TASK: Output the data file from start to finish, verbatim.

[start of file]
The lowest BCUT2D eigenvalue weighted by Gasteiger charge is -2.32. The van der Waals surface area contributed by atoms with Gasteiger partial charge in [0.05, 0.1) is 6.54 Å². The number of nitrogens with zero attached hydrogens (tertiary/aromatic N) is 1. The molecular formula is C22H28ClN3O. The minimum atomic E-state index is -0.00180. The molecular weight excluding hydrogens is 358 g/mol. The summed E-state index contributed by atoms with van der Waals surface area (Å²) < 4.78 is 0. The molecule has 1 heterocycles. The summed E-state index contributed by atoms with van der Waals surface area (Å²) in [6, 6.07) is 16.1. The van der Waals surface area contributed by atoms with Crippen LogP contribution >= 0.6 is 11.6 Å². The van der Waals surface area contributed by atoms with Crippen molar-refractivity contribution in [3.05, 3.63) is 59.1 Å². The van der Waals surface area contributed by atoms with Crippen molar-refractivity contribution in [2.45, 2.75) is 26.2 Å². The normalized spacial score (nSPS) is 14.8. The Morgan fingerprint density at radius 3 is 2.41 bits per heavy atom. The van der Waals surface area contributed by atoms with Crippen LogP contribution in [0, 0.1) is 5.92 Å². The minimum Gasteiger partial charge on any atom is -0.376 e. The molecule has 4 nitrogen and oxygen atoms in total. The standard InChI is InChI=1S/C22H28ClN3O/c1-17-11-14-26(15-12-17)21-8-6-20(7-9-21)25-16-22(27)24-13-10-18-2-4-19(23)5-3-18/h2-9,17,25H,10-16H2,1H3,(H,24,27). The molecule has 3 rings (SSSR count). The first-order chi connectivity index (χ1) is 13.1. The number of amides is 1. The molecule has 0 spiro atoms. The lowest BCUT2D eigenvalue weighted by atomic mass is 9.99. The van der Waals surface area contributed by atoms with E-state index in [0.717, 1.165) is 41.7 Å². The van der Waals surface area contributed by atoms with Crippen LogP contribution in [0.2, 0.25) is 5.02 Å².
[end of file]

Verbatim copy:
The lowest BCUT2D eigenvalue weighted by Gasteiger charge is -2.32. The van der Waals surface area contributed by atoms with Gasteiger partial charge in [0.05, 0.1) is 6.54 Å². The number of nitrogens with zero attached hydrogens (tertiary/aromatic N) is 1. The molecular formula is C22H28ClN3O. The minimum atomic E-state index is -0.00180. The molecular weight excluding hydrogens is 358 g/mol. The summed E-state index contributed by atoms with van der Waals surface area (Å²) < 4.78 is 0. The molecule has 1 heterocycles. The summed E-state index contributed by atoms with van der Waals surface area (Å²) in [6, 6.07) is 16.1. The van der Waals surface area contributed by atoms with Crippen LogP contribution >= 0.6 is 11.6 Å². The van der Waals surface area contributed by atoms with Crippen molar-refractivity contribution in [3.05, 3.63) is 59.1 Å². The van der Waals surface area contributed by atoms with Crippen molar-refractivity contribution in [2.45, 2.75) is 26.2 Å². The normalized spacial score (nSPS) is 14.8. The Morgan fingerprint density at radius 3 is 2.41 bits per heavy atom. The van der Waals surface area contributed by atoms with Crippen LogP contribution in [0, 0.1) is 5.92 Å². The minimum Gasteiger partial charge on any atom is -0.376 e. The molecule has 4 nitrogen and oxygen atoms in total. The standard InChI is InChI=1S/C22H28ClN3O/c1-17-11-14-26(15-12-17)21-8-6-20(7-9-21)25-16-22(27)24-13-10-18-2-4-19(23)5-3-18/h2-9,17,25H,10-16H2,1H3,(H,24,27). The molecule has 3 rings (SSSR count). The first-order chi connectivity index (χ1) is 13.1. The number of amides is 1. The molecule has 0 spiro atoms. The lowest BCUT2D eigenvalue weighted by atomic mass is 9.99. The van der Waals surface area contributed by atoms with E-state index in [0.717, 1.165) is 41.7 Å². The van der Waals surface area contributed by atoms with Crippen LogP contribution in [0.2, 0.25) is 5.02 Å².